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Mayor searches for partner for 700-home development on site of former London hospital

The mayor of London has launched the search for a development partner to build a new housing development on the site of the former St Ann’s Hospital in north London.

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City Hall in London (picture: Getty)
City Hall in London (picture: Getty)
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Mayor searches for partner for 700-home development on site of former London hospital #ukhousing

Sadiq Khan launched the search on Friday to find a partner through his London Development Panel to build a minimum of 700 homes, of which 60% are expected to be genuinely affordable.

The London Development Panel is made up of 29 organisations and consortia, including a number of housing associations such as L&Q, Peabody and Catalyst.

Included in the affordable housing, the mayor intends to set aside 50 homes for community-led housing, enabling members of the community to own and control some of the homes. This will make it one of the largest community home-led developments in London.

Of the remaining homes, 60% will be for social rent, 20% will be for London Living Rent and 20% will be for shared ownership. The London Borough of Haringey will be given first option to acquire half of the proposed homes at social rent, under an agreement with the mayor.


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In March 2018, the mayor bought two-thirds, the equivalent of 7.1 hectares, from Barnet, Enfield and Haringey Mental Health NHS Trust using his land fund.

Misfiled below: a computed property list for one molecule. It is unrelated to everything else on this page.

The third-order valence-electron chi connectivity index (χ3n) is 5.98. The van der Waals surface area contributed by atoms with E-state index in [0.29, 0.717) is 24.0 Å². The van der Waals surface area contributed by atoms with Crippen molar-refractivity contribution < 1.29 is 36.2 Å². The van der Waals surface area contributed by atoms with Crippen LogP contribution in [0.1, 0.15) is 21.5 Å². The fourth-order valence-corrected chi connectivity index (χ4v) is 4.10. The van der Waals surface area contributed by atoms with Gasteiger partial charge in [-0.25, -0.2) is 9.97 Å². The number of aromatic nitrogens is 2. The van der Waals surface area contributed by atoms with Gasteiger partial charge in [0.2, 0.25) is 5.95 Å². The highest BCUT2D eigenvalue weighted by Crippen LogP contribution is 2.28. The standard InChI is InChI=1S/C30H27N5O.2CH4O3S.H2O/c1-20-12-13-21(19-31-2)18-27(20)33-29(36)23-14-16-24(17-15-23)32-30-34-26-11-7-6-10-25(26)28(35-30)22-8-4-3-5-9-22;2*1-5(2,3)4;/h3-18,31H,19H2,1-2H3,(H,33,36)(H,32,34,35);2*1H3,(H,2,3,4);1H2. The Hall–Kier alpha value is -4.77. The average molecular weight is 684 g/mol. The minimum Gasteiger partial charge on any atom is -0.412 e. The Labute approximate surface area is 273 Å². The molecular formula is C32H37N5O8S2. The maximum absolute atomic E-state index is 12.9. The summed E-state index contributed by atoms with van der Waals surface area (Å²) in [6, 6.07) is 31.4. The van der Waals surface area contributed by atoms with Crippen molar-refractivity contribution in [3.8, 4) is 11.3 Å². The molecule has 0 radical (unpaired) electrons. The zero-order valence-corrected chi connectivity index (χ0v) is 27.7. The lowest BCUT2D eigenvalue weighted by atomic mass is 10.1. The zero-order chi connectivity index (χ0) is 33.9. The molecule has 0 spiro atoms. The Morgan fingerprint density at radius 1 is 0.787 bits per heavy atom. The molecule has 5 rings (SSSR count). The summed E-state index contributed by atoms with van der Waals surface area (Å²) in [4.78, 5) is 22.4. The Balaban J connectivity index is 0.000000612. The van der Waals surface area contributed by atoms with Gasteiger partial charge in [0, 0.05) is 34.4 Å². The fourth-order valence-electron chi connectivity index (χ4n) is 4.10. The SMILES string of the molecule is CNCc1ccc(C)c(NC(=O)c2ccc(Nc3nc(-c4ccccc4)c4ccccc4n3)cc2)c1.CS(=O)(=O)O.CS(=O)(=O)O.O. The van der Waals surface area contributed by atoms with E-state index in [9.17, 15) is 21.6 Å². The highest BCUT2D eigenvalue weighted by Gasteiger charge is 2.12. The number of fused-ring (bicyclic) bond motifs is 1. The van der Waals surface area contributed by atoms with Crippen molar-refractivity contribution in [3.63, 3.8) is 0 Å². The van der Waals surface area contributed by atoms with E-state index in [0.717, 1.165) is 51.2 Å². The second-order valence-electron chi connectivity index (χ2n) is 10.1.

The mayor’s office now plans to appoint a development partner in spring 2020, with work set to start on the site by the end of March 2022.

The mayor has also vowed to ensure that new fire safety measures will be adopted on the project, including the control of combustible materials and the registration of built-in electrical products.

However, some aspects of the scheme have been criticised by local housing groups which have been critical of the mayor’s definition of affordable homes.

Tony Wood, chair of the St Ann’s Redevelopment Trust (StART), said: “We feel we have achieved some significant milestones although not everything that StART set out has been included.

“We are disappointed that the key aim of genuinely affordable housing in perpetuity, linked to median incomes in the area, does not appear in the Greater London Authority’s [GLA] requirements.

“We also do not agree with the GLA that shared ownership is an affordable housing “product” for the people of Haringey and we are sad the tender will include some shared ownership homes.”

This is the second former hospital site bought by the mayor for housing this year. In April he bought the 1.4-hectare site of the former Edmonton Hospital, in a deal worth £12.8m.

James Murray, deputy mayor for housing and residential development, said: “St Ann’s is a very exciting project, which we have made sure will see hundreds of genuinely affordable homes built – including council homes, homes for social rent, and community-led housing.

“We are showing what can be done with the public sector taking a clear lead. We want to do far more of this, and so the government must give us and councils the powers and funding we need to turn London’s housing crisis around.”

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